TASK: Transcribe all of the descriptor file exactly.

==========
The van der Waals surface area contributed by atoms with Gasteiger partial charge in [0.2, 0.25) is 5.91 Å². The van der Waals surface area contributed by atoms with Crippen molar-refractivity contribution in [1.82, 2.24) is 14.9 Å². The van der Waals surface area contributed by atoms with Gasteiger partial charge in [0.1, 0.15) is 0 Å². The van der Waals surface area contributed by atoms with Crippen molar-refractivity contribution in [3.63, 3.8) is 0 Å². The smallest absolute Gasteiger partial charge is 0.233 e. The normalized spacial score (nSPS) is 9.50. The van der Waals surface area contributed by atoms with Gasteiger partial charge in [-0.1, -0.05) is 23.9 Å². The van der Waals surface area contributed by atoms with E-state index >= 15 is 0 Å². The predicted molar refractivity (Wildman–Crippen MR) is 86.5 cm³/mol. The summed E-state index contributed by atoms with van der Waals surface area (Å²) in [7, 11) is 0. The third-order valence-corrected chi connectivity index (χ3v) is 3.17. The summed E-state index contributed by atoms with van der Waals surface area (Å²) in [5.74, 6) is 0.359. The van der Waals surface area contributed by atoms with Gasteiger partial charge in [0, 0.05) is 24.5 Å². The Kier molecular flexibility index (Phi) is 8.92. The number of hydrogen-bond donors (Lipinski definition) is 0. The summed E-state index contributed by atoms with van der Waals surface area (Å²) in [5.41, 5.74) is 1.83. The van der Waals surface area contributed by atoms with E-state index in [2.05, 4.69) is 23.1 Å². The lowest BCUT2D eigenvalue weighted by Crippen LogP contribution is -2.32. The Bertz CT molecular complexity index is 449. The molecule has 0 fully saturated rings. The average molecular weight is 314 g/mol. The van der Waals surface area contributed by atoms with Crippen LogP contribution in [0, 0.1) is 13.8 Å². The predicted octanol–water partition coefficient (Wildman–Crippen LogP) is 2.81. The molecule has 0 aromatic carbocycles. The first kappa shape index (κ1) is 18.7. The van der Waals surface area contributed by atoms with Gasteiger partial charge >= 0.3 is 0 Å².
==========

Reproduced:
The van der Waals surface area contributed by atoms with Gasteiger partial charge in [0.2, 0.25) is 5.91 Å². The van der Waals surface area contributed by atoms with Crippen molar-refractivity contribution in [1.82, 2.24) is 14.9 Å². The van der Waals surface area contributed by atoms with Gasteiger partial charge in [0.1, 0.15) is 0 Å². The van der Waals surface area contributed by atoms with Crippen molar-refractivity contribution in [3.63, 3.8) is 0 Å². The smallest absolute Gasteiger partial charge is 0.233 e. The normalized spacial score (nSPS) is 9.50. The van der Waals surface area contributed by atoms with Gasteiger partial charge in [-0.1, -0.05) is 23.9 Å². The van der Waals surface area contributed by atoms with E-state index >= 15 is 0 Å². The predicted molar refractivity (Wildman–Crippen MR) is 86.5 cm³/mol. The summed E-state index contributed by atoms with van der Waals surface area (Å²) in [7, 11) is 0. The third-order valence-corrected chi connectivity index (χ3v) is 3.17. The summed E-state index contributed by atoms with van der Waals surface area (Å²) in [5.74, 6) is 0.359. The van der Waals surface area contributed by atoms with Gasteiger partial charge in [0, 0.05) is 24.5 Å². The Kier molecular flexibility index (Phi) is 8.92. The number of hydrogen-bond donors (Lipinski definition) is 0. The summed E-state index contributed by atoms with van der Waals surface area (Å²) in [5.41, 5.74) is 1.83. The van der Waals surface area contributed by atoms with E-state index in [2.05, 4.69) is 23.1 Å². The lowest BCUT2D eigenvalue weighted by Crippen LogP contribution is -2.32. The Bertz CT molecular complexity index is 449. The molecule has 0 fully saturated rings. The average molecular weight is 314 g/mol. The van der Waals surface area contributed by atoms with Crippen LogP contribution in [0, 0.1) is 13.8 Å². The predicted octanol–water partition coefficient (Wildman–Crippen LogP) is 2.81. The molecule has 0 aromatic carbocycles. The first kappa shape index (κ1) is 18.7. The van der Waals surface area contributed by atoms with Gasteiger partial charge >= 0.3 is 0 Å².